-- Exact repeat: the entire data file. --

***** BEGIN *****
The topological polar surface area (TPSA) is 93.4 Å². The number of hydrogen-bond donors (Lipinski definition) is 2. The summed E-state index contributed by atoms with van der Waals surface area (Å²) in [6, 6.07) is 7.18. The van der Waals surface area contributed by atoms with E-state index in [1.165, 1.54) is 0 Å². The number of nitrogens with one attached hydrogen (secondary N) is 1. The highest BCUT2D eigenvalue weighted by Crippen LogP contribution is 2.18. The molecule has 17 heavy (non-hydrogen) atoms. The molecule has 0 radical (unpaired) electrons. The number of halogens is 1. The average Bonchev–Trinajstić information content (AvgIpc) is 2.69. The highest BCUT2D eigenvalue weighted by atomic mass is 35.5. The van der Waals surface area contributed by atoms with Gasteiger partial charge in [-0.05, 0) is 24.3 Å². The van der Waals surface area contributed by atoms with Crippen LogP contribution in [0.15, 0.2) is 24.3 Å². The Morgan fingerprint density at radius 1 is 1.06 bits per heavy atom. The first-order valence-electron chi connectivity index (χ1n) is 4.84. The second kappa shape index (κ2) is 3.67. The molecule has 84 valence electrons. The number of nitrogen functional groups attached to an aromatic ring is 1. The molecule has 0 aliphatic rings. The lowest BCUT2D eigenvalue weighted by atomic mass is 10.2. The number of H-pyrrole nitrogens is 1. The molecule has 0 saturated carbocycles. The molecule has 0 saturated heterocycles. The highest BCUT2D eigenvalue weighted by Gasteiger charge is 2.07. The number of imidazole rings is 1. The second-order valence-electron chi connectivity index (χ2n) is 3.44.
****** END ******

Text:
The topological polar surface area (TPSA) is 93.4 Å². The number of hydrogen-bond donors (Lipinski definition) is 2. The summed E-state index contributed by atoms with van der Waals surface area (Å²) in [6, 6.07) is 7.18. The van der Waals surface area contributed by atoms with E-state index in [1.165, 1.54) is 0 Å². The number of nitrogens with one attached hydrogen (secondary N) is 1. The highest BCUT2D eigenvalue weighted by Crippen LogP contribution is 2.18. The molecule has 17 heavy (non-hydrogen) atoms. The molecule has 0 radical (unpaired) electrons. The number of halogens is 1. The average Bonchev–Trinajstić information content (AvgIpc) is 2.69. The highest BCUT2D eigenvalue weighted by atomic mass is 35.5. The van der Waals surface area contributed by atoms with Gasteiger partial charge in [-0.05, 0) is 24.3 Å². The van der Waals surface area contributed by atoms with Crippen LogP contribution in [0.15, 0.2) is 24.3 Å². The Morgan fingerprint density at radius 1 is 1.06 bits per heavy atom. The first-order valence-electron chi connectivity index (χ1n) is 4.84. The second kappa shape index (κ2) is 3.67. The molecule has 84 valence electrons. The number of nitrogen functional groups attached to an aromatic ring is 1. The molecule has 0 aliphatic rings. The lowest BCUT2D eigenvalue weighted by atomic mass is 10.2. The number of H-pyrrole nitrogens is 1. The molecule has 0 saturated carbocycles. The molecule has 0 saturated heterocycles. The highest BCUT2D eigenvalue weighted by Gasteiger charge is 2.07. The number of imidazole rings is 1. The second-order valence-electron chi connectivity index (χ2n) is 3.44.